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* Seriously, humans are nice and everything, but they’re not all that special. All those old claims about humans being “the only animals capable of [insert behavioural or cognitive trait]“, or “the only animals possessing [insert anatomical component or configuration]” stem from lack of knowledge or data on non-humans.

During the dissection, it was discovered that the lion’s sternohyoid – one of the muscles involved in pulling the larynx down toward the chest during vocalising – attached deeper in the chest than previously thought. This means that the larynx can actually be pulled even further ventrally than hypothesised, hence helping to explain how lions can produce such low fundamental frequencies and low formant frequencies in their roars. The deep-set larynx, combined with the length of the pharynx, very large, fleshy vocal folds and cavernous mouth, has led some workers to propose that the big cat mouth and throat functions in analogous fashion to a brass trumpet (Hast 1989). Even in death, bodies can be made to vocalise: all you have to do is force air from the lungs out through the larynx. In series 1, a dead Nile crocodile was made to vocalise when its trachea was connected to a hose, and the same neat trick was used here on the lion. Nice!

Claws, paws and jaws

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The forelimb anatomy of big cats got some coverage. Cat wrists and hands are more flexible that those of carnivorans – like hyaenids and dogs – that don’t use their hands in grappling with prey. We were shown how cat claws only become unsheathed when both the dorsal and ventral tendons on the digits are flexed (the extensor digitorum lateralis and communis tendons dorsally, and the flexor digitorum profundus tendons ventrally). Cat claws are hyper-retracted when not in use, and are actually ‘stored’ in special concavities located on the lateral sides of the penultimate phalanges. Accordingly, those phalanges are strongly asymmetrical. The fore- and hindlimb claws of cats are different in shape and function, with the strongly hooked manual claws acting in prehension and combat, and the more blade-like pedal claws acting in raking (Bryant et al. 1996). Note to dinosaur fans: dromaeosaur pedal digit II claws look similar to cat pedal claws, and this is why I think that a raking/disembowelment role for these claws remains viable (and, in part, why the climbing crampon idea is not). Someone should look into this properly, hint hint [adjacent image: Panthera ligaments involved in claw retraction being manipulated. Image © Windfall Films/Channel 4].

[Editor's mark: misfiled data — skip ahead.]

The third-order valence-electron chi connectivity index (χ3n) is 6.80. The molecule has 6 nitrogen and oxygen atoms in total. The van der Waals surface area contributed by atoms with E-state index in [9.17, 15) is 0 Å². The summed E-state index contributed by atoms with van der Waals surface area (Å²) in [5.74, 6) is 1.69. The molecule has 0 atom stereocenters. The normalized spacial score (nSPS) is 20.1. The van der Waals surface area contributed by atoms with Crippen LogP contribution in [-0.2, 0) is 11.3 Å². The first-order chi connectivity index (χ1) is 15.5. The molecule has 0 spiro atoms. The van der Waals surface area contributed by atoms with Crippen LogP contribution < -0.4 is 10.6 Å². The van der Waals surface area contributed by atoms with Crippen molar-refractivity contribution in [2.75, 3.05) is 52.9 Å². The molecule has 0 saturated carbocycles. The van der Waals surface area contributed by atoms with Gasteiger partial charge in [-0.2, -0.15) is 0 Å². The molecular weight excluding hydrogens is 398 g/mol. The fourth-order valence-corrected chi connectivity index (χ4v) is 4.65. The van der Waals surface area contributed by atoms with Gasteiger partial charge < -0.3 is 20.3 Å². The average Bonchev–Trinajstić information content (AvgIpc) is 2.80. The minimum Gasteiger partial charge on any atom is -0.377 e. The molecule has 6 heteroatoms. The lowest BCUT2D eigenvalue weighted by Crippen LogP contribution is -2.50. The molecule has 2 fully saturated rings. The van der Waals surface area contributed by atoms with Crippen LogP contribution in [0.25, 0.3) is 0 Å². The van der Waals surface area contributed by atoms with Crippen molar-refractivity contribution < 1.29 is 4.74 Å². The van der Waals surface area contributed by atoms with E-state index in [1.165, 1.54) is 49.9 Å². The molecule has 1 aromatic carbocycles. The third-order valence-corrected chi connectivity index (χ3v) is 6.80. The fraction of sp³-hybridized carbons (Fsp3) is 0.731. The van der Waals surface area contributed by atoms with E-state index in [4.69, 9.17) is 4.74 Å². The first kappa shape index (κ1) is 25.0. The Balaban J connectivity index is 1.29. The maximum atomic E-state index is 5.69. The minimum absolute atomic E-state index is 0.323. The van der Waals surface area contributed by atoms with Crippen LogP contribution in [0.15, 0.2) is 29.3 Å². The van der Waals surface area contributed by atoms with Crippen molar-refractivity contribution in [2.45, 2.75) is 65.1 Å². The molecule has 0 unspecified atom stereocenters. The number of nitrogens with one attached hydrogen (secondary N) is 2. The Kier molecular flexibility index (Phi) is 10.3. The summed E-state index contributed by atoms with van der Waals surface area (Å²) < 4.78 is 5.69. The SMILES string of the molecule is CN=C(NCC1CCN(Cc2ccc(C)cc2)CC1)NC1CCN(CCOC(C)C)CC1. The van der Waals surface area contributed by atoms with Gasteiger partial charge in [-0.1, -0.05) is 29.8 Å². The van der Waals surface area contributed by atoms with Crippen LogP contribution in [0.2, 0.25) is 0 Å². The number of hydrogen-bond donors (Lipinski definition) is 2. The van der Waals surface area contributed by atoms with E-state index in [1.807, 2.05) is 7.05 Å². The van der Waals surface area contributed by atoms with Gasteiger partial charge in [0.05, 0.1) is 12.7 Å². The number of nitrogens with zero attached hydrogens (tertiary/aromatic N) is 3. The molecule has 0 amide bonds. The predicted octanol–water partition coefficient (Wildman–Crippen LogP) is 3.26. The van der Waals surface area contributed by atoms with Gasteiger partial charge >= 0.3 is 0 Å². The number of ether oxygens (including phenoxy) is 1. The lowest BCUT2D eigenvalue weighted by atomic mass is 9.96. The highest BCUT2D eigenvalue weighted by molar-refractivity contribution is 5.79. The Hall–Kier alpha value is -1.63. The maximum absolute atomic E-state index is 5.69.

Incidentally, the claw retraction mechanism present in cats isn’t as unique as tradition would have it: Nandinia (the African palm civet) and various viverrids have the same mechanism, and a less elaborate but very similar system is present in some mustelids and procyonids. In fact, retractile claws might be a synapomorphy for the whole of Carnivora (since lost or reduced in many lineages).

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ING also covered biting styles and the function of the teeth, and they included a bit of comparison between Panthera and Smilodon [replica skull shown here © Windfall Films]. However, I don’t think that what was said was really up-to-date in terms of current ideas on sabretooth behaviour. Recent studies on the predatory behaviour of these cats indicate that they practised a conventional felid throat bite (aiming for the windpipe and blood vessels) after restraining the prey with massive forelimb and pectoral musculature (Antón & Galobart 1999, Antón et al. 2004).